The Aston Martin Virage is on its way to becoming a prized collectible. The V12 powered GT and middle child in Aston’s two-door, four-seater lineup, is being discontinued after only 18 months on sale.
With a 5.9-liter V12 and 490 horsepower, the Virage seems like an attractive proposition, but it is difficult to distinguish it from the other V12 two-doors in Aston’s lineup.
Including the Virage, Aston Martin makes three two-door, four-seat cars with V12 engines; the other two are the more basic DB9 and the sporty DBS flagship. All three are essentially the same car with different options and slightly different styling.
This strategy works for Porsche and its ubiquitous 911, but that’s because the various 911 models are distinct from one another. This is not the case with the Virage. The middle Aston has a nice name, but it only has 20 more horsepower than a DB9, and styling changes that are the equivalent of an aftermarket body kit.
Aston may have intended the Virage to split the difference between the relatively cushy DB9 and the sporty DBS, but those two models weren’t that different to begin with; the DBS is essentially a performance version of the DB9. True, the DBS has 510 hp, compared to the DB9’s 470, but it costs almost $87,000 more. That is a significant difference, but there just isn’t room in between for a third model.
The Virage could have offered a compromise between the more laid back dynamics of the DB9 and the hardcore DBS but, again, it was hard to tell the difference. Despite the wonders that can be done through software tweaks, the Virage was reportedly the worst of both worlds. It had the harsh ride of the DBS, but without that car’s precision.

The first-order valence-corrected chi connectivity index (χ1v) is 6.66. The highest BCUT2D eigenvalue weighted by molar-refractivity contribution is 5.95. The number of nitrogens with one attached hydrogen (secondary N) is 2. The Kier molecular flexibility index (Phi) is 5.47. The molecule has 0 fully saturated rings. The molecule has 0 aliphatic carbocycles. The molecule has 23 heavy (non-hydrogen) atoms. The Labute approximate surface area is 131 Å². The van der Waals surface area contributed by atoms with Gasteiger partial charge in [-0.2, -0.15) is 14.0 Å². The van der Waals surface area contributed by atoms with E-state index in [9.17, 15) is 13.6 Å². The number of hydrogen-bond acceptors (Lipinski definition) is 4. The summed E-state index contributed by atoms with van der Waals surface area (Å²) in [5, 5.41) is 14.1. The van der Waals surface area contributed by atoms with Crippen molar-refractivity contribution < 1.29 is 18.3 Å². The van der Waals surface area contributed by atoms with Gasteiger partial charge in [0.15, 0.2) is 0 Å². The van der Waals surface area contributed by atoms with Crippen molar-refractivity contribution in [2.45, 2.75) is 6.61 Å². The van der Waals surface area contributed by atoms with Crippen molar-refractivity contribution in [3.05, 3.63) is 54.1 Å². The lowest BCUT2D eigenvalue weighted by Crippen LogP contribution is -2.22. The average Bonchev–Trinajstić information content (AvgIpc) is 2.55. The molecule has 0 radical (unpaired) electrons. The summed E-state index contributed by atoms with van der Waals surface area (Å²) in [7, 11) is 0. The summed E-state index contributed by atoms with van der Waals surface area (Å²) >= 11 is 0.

Aston Martin is preparing a new car, the Vanquish, to replace the DBS. Maybe it will take a crack at another midrange model, or just combine the Virage and DB9 into one replacement for the slot below the Vanquish.
There is one bright side for current Virage owners: their cars will become highly collectible. Only 1,000 Virage coupes and convertibles have been made, so they will be incredibly rare. Car collectors love failures for that reason. Out of context, the Virage’s flaws will be less apparent. After all, it’s still a V12 Aston Martin with the gorgeous styling of a DB9/DBS.